Sooner or later the conspiracy theorists will get it right–everyone gets something right once in a while.

  10. dgov says:

    Spot on, jswap. Spot. On.

  11. AGG says:

    FDR was adept at PR. The common people swallowed it but the rich knew it was coming and hid their gold or sent it overseas. Cheating the American people out of a fair gold price was quite a scam. I still wonder if it really helped our country or not.
    At any rate, we are here. Read this and weep:,_How'd_You_Like_Your_Beer.html

  12. Minmex says:

    Link not working for me in Opera, Firefox, or GoogleChrome. Do I have to be a NYT subscriber?

  13. gamingthemarket says:

    We mentioned the Gold Reserve Act being part of a fiat money system which is designed to fail. It is a good example of what a future police state can do:

    Our Engineered Market Meltdown: Part 1

  14. Pat G. says:

    Once the government recapitalizes everyone, they will need to be recapitalized too. Not only are they currently spending our children’s futures they are confiscating our savings. They confiscated gold once and they might try it again. I will take my chances. We have learned alot about our government’s inner workings since the 30s and are not as naive. We have all been effected by the government’s shenanigans including soldiers and police. While they follow orders, it is not blindly. Does anyone really believe that they would turn on average citizens like themselves, neighbors or family?

  15. jrhyno says:

    RE: GMS first post. I talked at length with a coin shop owner here in Baltimore before Christmas. He stated that he wasn’t doing any business, because of the scarcity of gold coins or bullion. The mark-up on anything was tremendous.

    On a different tack on this subject, this BR post is now the 3rd reference to some sort of gold re-valuation that I’ve seen since Nov. The first one is here:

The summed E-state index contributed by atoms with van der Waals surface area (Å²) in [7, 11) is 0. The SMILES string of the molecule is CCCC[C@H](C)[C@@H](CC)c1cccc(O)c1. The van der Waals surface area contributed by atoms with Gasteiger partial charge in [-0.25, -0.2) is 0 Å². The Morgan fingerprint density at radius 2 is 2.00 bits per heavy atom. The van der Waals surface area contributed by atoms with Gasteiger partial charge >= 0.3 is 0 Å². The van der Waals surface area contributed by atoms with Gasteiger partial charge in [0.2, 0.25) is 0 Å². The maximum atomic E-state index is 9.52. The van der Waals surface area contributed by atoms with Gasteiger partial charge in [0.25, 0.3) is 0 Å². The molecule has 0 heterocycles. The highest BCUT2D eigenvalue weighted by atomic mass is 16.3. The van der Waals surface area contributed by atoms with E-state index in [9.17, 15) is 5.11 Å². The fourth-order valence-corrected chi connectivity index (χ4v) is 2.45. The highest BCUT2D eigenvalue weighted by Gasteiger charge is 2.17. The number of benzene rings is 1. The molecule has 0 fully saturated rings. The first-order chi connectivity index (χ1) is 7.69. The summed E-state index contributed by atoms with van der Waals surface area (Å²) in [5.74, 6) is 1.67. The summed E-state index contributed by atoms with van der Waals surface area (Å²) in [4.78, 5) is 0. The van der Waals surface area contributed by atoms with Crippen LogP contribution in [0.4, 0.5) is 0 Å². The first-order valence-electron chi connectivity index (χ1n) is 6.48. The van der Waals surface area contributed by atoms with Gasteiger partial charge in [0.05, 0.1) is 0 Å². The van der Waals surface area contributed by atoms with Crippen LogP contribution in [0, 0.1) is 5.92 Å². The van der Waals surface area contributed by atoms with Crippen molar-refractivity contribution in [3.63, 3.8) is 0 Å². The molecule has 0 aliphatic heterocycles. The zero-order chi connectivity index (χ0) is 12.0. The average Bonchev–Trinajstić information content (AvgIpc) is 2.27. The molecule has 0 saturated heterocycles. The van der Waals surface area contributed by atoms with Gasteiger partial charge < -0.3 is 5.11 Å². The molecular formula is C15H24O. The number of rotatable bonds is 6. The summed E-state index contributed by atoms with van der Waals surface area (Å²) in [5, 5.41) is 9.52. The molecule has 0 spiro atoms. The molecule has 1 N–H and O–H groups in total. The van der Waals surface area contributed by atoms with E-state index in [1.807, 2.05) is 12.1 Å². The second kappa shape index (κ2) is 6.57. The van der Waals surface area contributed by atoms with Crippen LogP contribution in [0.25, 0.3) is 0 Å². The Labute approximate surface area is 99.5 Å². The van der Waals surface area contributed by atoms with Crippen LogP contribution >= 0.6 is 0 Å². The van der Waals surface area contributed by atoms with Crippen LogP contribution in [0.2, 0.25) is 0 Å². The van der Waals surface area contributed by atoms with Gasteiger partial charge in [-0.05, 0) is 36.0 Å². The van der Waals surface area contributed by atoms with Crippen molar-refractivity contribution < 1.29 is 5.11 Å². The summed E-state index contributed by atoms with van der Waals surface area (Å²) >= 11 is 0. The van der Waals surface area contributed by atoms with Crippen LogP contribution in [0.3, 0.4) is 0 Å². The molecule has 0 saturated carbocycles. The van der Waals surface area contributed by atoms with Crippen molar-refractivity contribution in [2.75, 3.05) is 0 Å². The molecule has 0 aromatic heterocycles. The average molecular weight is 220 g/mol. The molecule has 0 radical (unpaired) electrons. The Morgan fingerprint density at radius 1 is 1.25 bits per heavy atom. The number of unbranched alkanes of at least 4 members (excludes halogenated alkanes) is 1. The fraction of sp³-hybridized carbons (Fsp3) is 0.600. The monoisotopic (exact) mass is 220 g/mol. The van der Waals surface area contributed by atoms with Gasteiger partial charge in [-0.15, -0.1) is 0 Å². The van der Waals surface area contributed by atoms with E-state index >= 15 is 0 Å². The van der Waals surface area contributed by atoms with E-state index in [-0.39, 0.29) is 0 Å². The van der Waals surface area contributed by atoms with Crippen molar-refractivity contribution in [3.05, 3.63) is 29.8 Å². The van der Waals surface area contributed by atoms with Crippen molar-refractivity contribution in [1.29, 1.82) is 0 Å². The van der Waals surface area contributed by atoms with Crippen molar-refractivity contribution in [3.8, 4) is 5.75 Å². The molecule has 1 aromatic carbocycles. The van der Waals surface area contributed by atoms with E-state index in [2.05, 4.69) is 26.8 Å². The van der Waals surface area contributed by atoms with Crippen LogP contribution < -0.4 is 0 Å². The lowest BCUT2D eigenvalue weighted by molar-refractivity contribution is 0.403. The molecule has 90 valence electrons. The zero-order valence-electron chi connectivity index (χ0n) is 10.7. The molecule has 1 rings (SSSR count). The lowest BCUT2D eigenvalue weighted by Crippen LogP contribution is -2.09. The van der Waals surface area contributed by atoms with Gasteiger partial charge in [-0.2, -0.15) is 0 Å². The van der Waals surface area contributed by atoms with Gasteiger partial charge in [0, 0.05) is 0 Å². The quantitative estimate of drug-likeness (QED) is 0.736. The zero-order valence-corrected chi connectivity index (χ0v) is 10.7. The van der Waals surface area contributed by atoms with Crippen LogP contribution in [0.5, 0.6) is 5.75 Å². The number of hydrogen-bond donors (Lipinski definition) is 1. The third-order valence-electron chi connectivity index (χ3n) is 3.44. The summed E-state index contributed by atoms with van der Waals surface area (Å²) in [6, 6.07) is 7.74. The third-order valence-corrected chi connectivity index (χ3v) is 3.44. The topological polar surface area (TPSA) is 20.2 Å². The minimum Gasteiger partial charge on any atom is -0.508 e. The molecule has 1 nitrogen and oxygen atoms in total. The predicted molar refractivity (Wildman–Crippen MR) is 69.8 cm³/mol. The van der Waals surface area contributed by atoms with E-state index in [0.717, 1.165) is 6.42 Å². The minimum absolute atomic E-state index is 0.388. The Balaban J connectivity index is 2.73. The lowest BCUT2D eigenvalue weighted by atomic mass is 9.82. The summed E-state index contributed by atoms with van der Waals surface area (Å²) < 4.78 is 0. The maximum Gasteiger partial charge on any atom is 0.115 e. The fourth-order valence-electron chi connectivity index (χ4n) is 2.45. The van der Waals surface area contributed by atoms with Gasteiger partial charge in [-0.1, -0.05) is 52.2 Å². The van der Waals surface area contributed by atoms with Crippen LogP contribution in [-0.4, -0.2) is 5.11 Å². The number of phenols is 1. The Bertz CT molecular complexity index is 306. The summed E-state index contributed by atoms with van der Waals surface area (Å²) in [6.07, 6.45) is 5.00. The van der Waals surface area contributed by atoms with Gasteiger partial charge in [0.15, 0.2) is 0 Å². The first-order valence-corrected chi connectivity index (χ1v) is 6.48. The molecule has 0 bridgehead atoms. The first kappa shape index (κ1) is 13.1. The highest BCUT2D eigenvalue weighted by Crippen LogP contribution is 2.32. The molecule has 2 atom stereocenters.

and I swear that it sounds completely crazy, but it might provide a work-around to the global meltdown.

    Here is a link to the second one:

    Nadler mentions it at the end of his piece.

    So BR, I’m wondering why you posted this piece? Do you see something really strange coming to pass with gold, the gold standard, etc?


  16. That was a sad time and a sad turning point for America

    @Pat G. Says: January 19th, 2009 at 11:24 pm

    We have learned alot about our government’s inner workings since the 30s and are not as naive.

    Yes, many Americans have invested as much in lead as they have in gold and probably won’t accommodate being robbed blind the next time around.

  17. gamingthemarket says:

    Pat G. makes a good point, but also consider how the police treated peaceful demonstrators at the RNC/DNC rallies during the election. They have their marching orders and are conditioned to think of peaceful demonstrators as domestic terrorists. Acts of civil disobedience have been reclassified under the Patriot Act. Argentina’s police trampled grandmothers who rallied in the streets during their banking failure of 2001:

    Our Engineered Market Meltdown: Part 2 (Argentina)